Tony Trapp returned to the subject of sourcing the right employees. He said: “What’s absolutely critical for this region is to retain the best people – and to attract the best people from elsewhere. It’s just really, really important. You can look at student placements and get some fantastic people, but we need to build up the bulk of really talented people – we have got to attract clever people, and we have got to stop them going elsewhere.”

He said that although Osbit Power tended to recruit only high-achieving engineering graduates, he had on a number of occasions taken on seemingly less promising staff who’d surprised him, including an English literature graduate, and also someone with a background in agricultural engineering but no qualifications. He said: “We took him on against all my better instincts really – and within a couple of years he had qualities which almost all of our degree engineers never had. He’s an absolutely fantastic chap now. So there are loads of good people who can do fantastic things, and I have to admit they don’t all have to have first class honours degrees in mechanical engineering.”

Brian Nicholls commented: “That’s an inspiring story for young people who
perhaps don’t have qualifications but can adapt themselves.”

Changing tack slightly, Rob Storey noted: “We certainly don’t sell ourselves. I’ve been involved in the skills agenda for over 20 years. When I first started we were talking about sleepwalking into this demographic time bomb for skills, and we’re still talking about it. And a lot of companies you speak to ask about workforce, manpower and planning – and lots don’t do it. Most of the good, skilled people in engineering or manufacturing are moving towards retirement.”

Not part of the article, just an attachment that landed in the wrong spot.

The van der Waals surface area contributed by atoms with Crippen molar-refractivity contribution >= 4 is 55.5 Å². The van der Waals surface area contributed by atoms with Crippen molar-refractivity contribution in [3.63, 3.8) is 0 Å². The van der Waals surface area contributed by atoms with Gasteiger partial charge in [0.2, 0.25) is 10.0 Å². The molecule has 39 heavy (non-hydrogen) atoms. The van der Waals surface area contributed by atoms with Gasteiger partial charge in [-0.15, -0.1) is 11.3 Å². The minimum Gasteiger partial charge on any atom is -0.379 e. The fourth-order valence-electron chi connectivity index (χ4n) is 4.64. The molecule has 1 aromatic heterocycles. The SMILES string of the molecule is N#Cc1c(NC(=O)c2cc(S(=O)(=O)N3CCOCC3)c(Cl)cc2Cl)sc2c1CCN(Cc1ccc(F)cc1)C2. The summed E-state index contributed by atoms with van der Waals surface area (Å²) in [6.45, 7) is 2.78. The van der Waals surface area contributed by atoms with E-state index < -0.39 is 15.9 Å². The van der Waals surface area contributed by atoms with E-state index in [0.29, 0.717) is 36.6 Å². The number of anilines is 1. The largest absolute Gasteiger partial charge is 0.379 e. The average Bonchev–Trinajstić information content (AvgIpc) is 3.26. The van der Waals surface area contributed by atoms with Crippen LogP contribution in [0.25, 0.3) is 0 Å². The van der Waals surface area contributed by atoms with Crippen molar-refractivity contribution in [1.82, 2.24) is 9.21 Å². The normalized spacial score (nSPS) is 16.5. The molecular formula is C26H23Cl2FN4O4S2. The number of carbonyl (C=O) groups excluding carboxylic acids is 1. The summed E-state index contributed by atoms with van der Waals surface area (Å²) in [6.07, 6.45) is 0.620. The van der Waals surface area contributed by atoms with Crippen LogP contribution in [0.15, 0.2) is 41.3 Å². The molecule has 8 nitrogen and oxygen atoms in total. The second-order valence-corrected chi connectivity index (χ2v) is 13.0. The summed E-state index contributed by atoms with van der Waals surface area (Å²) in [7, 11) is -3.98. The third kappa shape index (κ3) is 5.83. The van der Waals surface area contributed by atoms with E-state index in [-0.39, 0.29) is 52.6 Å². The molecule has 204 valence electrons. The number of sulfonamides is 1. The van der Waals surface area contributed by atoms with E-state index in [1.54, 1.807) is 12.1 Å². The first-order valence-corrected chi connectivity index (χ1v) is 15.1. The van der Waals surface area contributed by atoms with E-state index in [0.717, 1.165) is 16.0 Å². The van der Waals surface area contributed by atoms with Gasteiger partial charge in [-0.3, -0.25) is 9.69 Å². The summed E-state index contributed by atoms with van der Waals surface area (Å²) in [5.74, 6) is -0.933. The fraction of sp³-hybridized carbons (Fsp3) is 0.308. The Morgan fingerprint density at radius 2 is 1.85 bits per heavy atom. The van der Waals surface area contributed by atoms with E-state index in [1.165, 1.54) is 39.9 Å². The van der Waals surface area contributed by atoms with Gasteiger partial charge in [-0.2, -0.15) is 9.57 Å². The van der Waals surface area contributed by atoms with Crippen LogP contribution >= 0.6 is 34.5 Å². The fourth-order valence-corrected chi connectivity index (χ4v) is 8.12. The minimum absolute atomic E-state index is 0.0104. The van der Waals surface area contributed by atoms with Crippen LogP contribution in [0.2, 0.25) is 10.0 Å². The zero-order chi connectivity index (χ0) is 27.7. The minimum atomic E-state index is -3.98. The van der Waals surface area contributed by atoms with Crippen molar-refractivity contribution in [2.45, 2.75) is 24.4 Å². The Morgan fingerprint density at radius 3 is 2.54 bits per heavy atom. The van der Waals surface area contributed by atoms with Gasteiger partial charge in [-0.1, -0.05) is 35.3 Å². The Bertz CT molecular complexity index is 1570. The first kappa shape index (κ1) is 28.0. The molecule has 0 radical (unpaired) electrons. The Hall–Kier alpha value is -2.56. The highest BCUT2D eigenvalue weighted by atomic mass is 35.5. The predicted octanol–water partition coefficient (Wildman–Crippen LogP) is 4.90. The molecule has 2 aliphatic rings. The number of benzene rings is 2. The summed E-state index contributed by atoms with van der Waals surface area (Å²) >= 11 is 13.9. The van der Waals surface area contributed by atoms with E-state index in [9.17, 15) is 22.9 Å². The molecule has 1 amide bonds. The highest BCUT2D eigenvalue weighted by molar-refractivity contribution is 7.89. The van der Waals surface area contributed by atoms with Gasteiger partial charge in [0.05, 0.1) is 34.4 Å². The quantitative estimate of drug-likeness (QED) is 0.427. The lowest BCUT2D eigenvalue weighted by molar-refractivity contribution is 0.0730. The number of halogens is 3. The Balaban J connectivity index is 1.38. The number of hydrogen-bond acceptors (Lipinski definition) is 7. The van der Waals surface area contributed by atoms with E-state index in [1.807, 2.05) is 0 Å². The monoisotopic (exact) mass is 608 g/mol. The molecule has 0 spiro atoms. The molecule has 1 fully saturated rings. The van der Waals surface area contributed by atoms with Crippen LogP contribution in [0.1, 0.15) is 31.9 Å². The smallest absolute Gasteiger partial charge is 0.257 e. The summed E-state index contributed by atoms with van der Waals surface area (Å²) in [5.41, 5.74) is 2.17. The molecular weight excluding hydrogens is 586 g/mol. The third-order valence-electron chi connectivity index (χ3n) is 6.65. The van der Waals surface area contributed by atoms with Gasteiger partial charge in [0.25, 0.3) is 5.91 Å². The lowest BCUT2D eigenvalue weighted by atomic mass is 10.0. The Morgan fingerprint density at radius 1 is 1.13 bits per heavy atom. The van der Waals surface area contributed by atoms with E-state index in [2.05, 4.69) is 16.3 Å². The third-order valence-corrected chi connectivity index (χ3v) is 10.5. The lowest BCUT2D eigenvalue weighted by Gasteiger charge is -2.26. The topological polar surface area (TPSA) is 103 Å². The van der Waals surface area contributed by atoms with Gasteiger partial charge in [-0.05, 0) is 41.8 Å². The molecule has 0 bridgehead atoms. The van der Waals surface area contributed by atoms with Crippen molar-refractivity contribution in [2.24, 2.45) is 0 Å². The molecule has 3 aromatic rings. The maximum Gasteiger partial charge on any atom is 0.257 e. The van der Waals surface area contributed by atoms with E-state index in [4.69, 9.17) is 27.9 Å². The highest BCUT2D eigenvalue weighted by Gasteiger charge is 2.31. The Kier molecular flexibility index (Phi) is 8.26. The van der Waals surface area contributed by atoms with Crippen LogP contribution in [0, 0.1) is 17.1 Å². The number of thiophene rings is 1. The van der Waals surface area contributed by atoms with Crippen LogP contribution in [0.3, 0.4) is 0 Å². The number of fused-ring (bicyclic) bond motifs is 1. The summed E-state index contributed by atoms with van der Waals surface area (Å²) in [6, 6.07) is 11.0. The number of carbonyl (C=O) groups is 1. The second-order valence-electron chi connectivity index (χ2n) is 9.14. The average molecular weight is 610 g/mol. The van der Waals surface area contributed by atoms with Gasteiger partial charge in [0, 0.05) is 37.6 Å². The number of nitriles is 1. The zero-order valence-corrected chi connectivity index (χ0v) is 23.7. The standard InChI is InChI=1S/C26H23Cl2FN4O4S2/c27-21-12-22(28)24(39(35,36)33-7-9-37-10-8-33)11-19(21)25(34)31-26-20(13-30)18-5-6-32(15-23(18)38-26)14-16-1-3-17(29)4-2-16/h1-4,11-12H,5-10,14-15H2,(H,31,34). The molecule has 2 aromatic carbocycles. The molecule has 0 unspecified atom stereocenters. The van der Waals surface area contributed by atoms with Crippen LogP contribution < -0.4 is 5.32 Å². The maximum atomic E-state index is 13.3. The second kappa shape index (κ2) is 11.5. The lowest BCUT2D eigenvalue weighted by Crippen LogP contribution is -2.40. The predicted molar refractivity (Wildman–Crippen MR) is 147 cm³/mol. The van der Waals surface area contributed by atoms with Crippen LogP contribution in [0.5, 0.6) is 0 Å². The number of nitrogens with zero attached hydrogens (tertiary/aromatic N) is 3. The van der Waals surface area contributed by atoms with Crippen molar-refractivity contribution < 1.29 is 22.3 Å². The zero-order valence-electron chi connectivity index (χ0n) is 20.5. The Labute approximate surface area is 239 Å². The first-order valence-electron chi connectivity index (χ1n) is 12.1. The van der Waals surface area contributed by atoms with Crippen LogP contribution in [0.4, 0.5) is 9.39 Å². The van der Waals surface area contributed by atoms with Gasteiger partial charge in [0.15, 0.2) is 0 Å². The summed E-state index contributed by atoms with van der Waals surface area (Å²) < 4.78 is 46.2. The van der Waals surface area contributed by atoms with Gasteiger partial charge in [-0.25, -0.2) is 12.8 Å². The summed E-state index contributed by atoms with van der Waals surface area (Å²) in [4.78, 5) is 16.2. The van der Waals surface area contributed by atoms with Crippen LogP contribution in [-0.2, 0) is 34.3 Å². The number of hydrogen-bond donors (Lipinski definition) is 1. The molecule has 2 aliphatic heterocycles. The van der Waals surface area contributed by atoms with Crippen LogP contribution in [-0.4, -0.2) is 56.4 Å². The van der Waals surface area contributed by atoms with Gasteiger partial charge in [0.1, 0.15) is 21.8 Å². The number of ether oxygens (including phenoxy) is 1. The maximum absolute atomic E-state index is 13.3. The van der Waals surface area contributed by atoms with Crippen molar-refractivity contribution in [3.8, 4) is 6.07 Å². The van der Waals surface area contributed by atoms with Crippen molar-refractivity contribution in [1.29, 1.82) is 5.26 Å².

Tony Trapp disagreed: “I’ve heard that all my life. I heard that when we set up in the ‘70s. People said exactly the same – ‘they’re all within three or four years of retirement. We’ll have no skilled people.’ And I think we’ve more skilled people in the North East now than we had then. No that’s not true – we don’t have the shipbuilding and we don’t have the steel industries, but, as I say, in the last few years there has still been an upsurge.”

Rob Storey countered: “But we’re not joining up all the dots – we haven’t as many young people. Maybe I’m showing my age, but when I served my engineering apprenticeship many years ago I worked for a company called Noble and Lund in Felling. It’s gone now, but it was a fantastic apprenticeship. They took 20 on every year in their own training centre, and at the end of the four-year apprenticeship they kept 10 on and let 10 go to the SMEs.

You don’t really see a lot of that now. And, I have to disagree slightly with Tony. In terms of working with colleges and universities over the last 10 to 15 years, we need to be doing something more to harness the skills and join it all up, because a lot of young people who go to college now start an engineering apprenticeship and within about six weeks have changed their minds and want to go into something else – that wouldn’t have happened in my day. If you started an apprenticeship you saw it through. We have to find something that enthuses them. We have to get into schools earlier and get them switched on to engineering and manufacturing. Let them see – and their parents and teachers – that it’s not the way it was 30 or 40 years ago. It’s a fantastic career opportunity.

Tony Trapp said: “I’ve had a bit to do with some schools and I always think that I really should be talking to the parents, not the students. We need the parents to raise their aspirations. I remember talking to one group in North Northumberland and I was appalled by their lack of aspiration.”

Simon Dunn explained about Santander’s Breakthrough Talent scheme, which gives graduates the opportunity of hands-on experience in helping companies with projects such as researching export markets or looking at IT systems. He said: “For your specific projects, we bring graduates in and pay half the costs. It’s great to be able to give a graduate experience within an industry, and there’s a huge take-up. After three months you see them in the working environment and see what they’re like. About 65% have been taken on, and you don’t have to be a Santander customer to benefit – it’s one of our CSR (corporate social responsibility) projects.

Tobias Heintz asked Dan Smyth, MD of Gosforth-based online software business Bede Gaming, how he sourced employees, as his company requires people at the cutting edge of IT skills.